Jewish Berlin History Tour

Explore the long and diverse history of Jews in Berlin
From US$553 privately
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Tour Details
3 hours
Product Type
  • Museum Blindenwerkstatt Otto Weidt
  • New Synagogue
  • Rosenstrasse Memorial
Photos & Highlights
  • Discusses 800-year history of Berlin’s Jewish population
  • Led by a social or cultural historian
Select a date
Tour Description
This 3-hour Jewish Berlin tour led by a local historian explores the triumphs and sorrows of Jewish thinkers, artists, public figures, and common people who have long called this Berlin home. It includes visits to the New Synagogue and Berlin's Jewish Quarter and traces the 800-year history of Berlin’s Jewish population.

Please note: The Otto-Weidt-Blindenwerkstatt is closing for renovations from 1 January - 1 May 2023. Your guide will adjust the itinerary accordingly.

Jewish Berlin Tour

Jews first arrived in medieval Berlin in the 13th century, when the city was still a provincial town along the swampy lands of the river Spree. Our walk begins in the ruined foundations of the Old Synagogue at Heidereutergasse, which becomes our stage for constructing an image of Jewish history during the Medieval and Renaissance periods.

From here we will make our way to the neighborhood once known as the Scheunenviertel (“Barn Quarter”), the center of Berlin Jewish life from the 18th century onwards. Passing numerous significant sites—including synagogues, schools, and the old Jewish cemetery—we will stroll the streets that were buzzing with activity during West Berlin's golden age when Max Reinhardt staged his plays, Arnold Schoenberg and Kurt Weill composed their music, Max Liebermann and Lesser Ury painted their great works, and Jews in diverse industries became part of the vital fabric of Berlin.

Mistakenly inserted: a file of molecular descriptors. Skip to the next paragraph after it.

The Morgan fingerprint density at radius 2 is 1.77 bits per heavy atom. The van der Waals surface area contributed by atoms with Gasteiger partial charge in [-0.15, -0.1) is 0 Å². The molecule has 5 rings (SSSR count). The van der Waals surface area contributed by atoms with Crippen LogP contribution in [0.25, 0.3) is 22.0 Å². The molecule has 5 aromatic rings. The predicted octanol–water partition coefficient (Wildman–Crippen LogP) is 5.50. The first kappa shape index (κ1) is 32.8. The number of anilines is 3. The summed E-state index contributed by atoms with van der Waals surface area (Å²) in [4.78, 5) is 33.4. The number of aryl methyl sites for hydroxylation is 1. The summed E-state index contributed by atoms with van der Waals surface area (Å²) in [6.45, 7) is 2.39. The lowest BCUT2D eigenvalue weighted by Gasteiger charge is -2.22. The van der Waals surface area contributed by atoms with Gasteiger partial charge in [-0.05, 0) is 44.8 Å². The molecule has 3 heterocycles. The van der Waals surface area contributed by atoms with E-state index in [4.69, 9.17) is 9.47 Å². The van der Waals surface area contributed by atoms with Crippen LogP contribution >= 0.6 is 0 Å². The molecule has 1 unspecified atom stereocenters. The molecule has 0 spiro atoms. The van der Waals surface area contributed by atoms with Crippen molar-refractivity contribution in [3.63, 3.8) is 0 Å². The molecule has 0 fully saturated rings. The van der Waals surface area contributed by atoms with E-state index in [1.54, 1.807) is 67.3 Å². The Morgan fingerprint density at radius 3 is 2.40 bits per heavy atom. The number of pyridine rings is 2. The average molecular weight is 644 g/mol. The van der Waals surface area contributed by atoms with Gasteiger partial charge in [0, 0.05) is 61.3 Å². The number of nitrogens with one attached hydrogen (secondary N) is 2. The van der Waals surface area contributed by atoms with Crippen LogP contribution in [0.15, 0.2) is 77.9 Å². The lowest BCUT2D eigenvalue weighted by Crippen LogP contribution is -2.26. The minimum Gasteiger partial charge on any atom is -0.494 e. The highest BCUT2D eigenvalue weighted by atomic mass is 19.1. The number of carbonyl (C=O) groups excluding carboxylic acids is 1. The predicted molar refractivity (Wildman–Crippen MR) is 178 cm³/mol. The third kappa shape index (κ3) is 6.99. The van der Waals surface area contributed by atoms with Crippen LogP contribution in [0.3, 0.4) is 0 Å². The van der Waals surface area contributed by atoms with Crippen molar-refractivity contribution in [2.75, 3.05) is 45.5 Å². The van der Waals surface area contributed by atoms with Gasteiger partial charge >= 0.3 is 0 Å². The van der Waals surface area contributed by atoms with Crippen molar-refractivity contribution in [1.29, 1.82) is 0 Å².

20th Century

As we trace this history, however, we will also discuss the growth of anti-Semitism during the same period, which burst to the surface after the ascendance of the Nazis in 1933 (for more on this, see our Berlin Nazi tour). We'll seek out several memorial installations to the Holocaust, including the Missing House graphic, the Abandoned Room at Koppenplatz, and some of the city’s 1,400 Stolpersteine (“stumbling blocks”). Woven into the city, these memorials commemorate the residents of Berlin—members of the city’s society who had their dignity, rights, and very lives taken from them.

Please note: the Neue Synagoge is closed on Saturdays and Jewish holidays. If you wish to do this tour on one of these days, we will visit the Synagoge from the exterior.


Is this walk suitable for those with mobility issues? 
Although this walk covers quite a bit of ground, there are many opportunities for a rest along the route: public benches at the Rosenstrasse-memorial, the cemetery, Koppenplatz, as well as inside the Otto-Weidt-Museum, Hackesche Höfe, the Girls School, and the New Synagogue. All of the interior venues are equipped with elevators.

Does this tour visit the Jewish Museum? 
Due to guiding restrictions at the museum itself, we are not able to include the interior of the Jewish Museum. Clients booking private experiences are welcome to request the inclusion of the museum exterior as part of their itinerary.
Where You'll Start
(4.78) 100 Reviews

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Andreas was very informative and insightful. My wife and I gained much knowledge from the tour . As Andreas is a local to Berlin I found his discussions very interesting . Thoroughly enjoyed. Thanks Andreas
Rachel is the best guide we had in Berlin. ( And they were all good) . Informed and funny, she has a charismatic personality.